It sounded heartfelt. “I thought so,” says Baez. “I was happy with it.” It sounded like an apology, I suggest. She’s not playing. “Oh, I don’t know about all that stuff.” Are they still in touch? “Nobody’s ever really been in touch with Dylan,” she fires back. There’s a pause while we hoot in unison, the nearest I’ll come to a duet with a 60s folk icon. “I knew it would make you laugh,” she crows, deftly derailing talk of anything too intimate. For someone who started out singing about doomed maids and death bells knelling, she’s good company.
Baez also stepped out with, of all people, Steve Jobs. “And in spite of what people might think about the differences between me and Steve Jobs … Well, they were huge,” she admits. “He had a left brain, I had a right brain. In many things, we just disagreed in a ridiculous way. But he was sweet, you know,” she says, sounding a little wistful.
Dylan and Jobs: two major cultural forces of our times. A person could get overshadowed in such company. She never seemed to. “Yes, that’s true. I’m so used to my own identity being what it is that it would be very difficult to push me off of that horse.”
Indeed. We speak six weeks after the death of Baez’s mother. “There is nothing to regret,” says Baez. “She went at home with no pain, with all of us there. She had reached 100. Three months before her birthday, I said, ‘Mom, what do you really want to do on your birthday?’ And she said, ‘Drop dead.’ So, you know, you can’t ask for more.”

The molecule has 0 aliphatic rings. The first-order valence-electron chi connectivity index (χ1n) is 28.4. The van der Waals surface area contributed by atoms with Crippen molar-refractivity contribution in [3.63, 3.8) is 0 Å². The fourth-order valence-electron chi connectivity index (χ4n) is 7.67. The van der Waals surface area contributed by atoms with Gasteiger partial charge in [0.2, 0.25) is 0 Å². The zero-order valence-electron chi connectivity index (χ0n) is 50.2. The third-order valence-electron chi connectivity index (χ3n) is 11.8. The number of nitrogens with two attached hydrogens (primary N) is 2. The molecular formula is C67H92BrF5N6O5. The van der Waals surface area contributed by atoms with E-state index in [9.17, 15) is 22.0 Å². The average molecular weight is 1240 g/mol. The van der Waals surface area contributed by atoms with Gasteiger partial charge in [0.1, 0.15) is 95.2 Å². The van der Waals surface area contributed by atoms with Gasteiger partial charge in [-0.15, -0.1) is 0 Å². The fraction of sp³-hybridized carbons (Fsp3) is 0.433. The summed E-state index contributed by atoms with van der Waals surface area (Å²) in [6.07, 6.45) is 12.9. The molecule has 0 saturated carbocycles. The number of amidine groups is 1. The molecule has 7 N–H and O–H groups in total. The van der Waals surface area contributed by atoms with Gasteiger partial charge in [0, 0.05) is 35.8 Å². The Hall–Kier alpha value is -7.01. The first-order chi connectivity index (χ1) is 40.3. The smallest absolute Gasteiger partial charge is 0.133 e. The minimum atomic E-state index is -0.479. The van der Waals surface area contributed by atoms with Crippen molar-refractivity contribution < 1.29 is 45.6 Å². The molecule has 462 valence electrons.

True grit appears to run in the family. Baez was forever putting herself in harm’s way: opposing the draft during the Vietnam War, on a peace mission to Hanoi, performing in Sarajevo … Her concerts defied segregation in the deep South.
“That was probably more dangerous than anywhere else,” she cracks, not really joking. She wasn’t, she insists, particularly brave. “Often, I didn’t put the dots together because I didn’t realise how dangerous it was. Courage is courage only if you’re scared and do it anyway.”
Well, she did that, too. In How Sweet the Sound she describes pure terror – of flying, of going on stage, of leaving the house. “It was not much of a stage persona, just me, scared stiff … Sometimes it was almost like walking to an execution.”
Panic attacks forced her off the stage mid-song to splash water on her face and cry. “I’d walk back onto the stage and pick up the song, the note that I’d been on.” No one said anything. “They don’t want you to be sick.”
She did some therapy but it was years before she tackled the big stuff. “Diving in to bite off the head of the big demon, that was scary,” she tells me. “I didn’t start till I was 50 and then I went in there with all my forces and found the sources of the different phobias and dealt with them. The stage fright went; the fear of flying went, one by one.” She recommends it.
Did she identify the big demon? “Yeah, there were a lot of them and they’re all for me not to talk about publicly. But I can just say we all have them to one degree or another and mine happened to be pretty boisterous.”
Her father was a physicist. The family moved around a lot. In home-movie footage, the Baez vibe seems warm, musical, happy. On the face of it, the family looked good. “That’s right. You’re right” is all she’ll say about that. “Congratulations.”
Whatever’s gone on in her life, there was always the music. She seemed to hit the stage an artist fully formed. “Well, all I did was play the guitar. I went to college for about six hours and then just dropped out and lied to my parents for a long time,” she says. “I just went from coffee shop to coffee shop and I sang and I learnt songs. I would beg them off of people and I would literally play myself to sleep with my guitar on my chest, wake up and finish the song.”